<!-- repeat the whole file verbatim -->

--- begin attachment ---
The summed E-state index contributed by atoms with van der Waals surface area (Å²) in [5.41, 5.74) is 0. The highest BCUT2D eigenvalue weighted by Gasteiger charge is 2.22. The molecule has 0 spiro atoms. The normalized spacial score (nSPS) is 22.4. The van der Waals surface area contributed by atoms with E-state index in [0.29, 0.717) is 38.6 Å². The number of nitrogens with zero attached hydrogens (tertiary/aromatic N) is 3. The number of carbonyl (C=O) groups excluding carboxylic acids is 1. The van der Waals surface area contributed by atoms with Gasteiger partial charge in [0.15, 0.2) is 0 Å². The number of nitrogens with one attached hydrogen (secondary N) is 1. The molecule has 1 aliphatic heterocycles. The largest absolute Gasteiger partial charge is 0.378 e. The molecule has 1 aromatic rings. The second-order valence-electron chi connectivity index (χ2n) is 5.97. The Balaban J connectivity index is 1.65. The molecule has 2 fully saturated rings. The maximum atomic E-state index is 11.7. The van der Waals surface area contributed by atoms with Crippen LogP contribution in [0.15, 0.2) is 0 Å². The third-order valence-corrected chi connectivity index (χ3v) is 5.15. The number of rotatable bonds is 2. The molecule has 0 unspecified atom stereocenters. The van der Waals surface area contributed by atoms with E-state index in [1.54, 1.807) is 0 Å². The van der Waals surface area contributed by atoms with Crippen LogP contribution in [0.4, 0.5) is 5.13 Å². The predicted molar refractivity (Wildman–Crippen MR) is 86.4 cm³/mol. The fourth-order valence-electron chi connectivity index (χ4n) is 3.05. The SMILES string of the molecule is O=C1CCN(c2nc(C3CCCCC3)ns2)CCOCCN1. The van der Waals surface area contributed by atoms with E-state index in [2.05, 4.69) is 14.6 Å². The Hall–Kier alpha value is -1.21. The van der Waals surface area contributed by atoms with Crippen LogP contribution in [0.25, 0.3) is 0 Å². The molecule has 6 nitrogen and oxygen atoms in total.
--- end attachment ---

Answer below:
The summed E-state index contributed by atoms with van der Waals surface area (Å²) in [5.41, 5.74) is 0. The highest BCUT2D eigenvalue weighted by Gasteiger charge is 2.22. The molecule has 0 spiro atoms. The normalized spacial score (nSPS) is 22.4. The van der Waals surface area contributed by atoms with E-state index in [0.29, 0.717) is 38.6 Å². The number of nitrogens with zero attached hydrogens (tertiary/aromatic N) is 3. The number of carbonyl (C=O) groups excluding carboxylic acids is 1. The van der Waals surface area contributed by atoms with Gasteiger partial charge in [0.15, 0.2) is 0 Å². The number of nitrogens with one attached hydrogen (secondary N) is 1. The molecule has 1 aliphatic heterocycles. The largest absolute Gasteiger partial charge is 0.378 e. The molecule has 1 aromatic rings. The second-order valence-electron chi connectivity index (χ2n) is 5.97. The Balaban J connectivity index is 1.65. The molecule has 2 fully saturated rings. The maximum atomic E-state index is 11.7. The van der Waals surface area contributed by atoms with Crippen LogP contribution in [0.15, 0.2) is 0 Å². The third-order valence-corrected chi connectivity index (χ3v) is 5.15. The number of rotatable bonds is 2. The molecule has 0 unspecified atom stereocenters. The van der Waals surface area contributed by atoms with E-state index in [1.54, 1.807) is 0 Å². The van der Waals surface area contributed by atoms with Crippen LogP contribution in [0.4, 0.5) is 5.13 Å². The predicted molar refractivity (Wildman–Crippen MR) is 86.4 cm³/mol. The fourth-order valence-electron chi connectivity index (χ4n) is 3.05. The SMILES string of the molecule is O=C1CCN(c2nc(C3CCCCC3)ns2)CCOCCN1. The van der Waals surface area contributed by atoms with E-state index in [2.05, 4.69) is 14.6 Å². The Hall–Kier alpha value is -1.21. The van der Waals surface area contributed by atoms with Crippen LogP contribution in [0.25, 0.3) is 0 Å². The molecule has 6 nitrogen and oxygen atoms in total.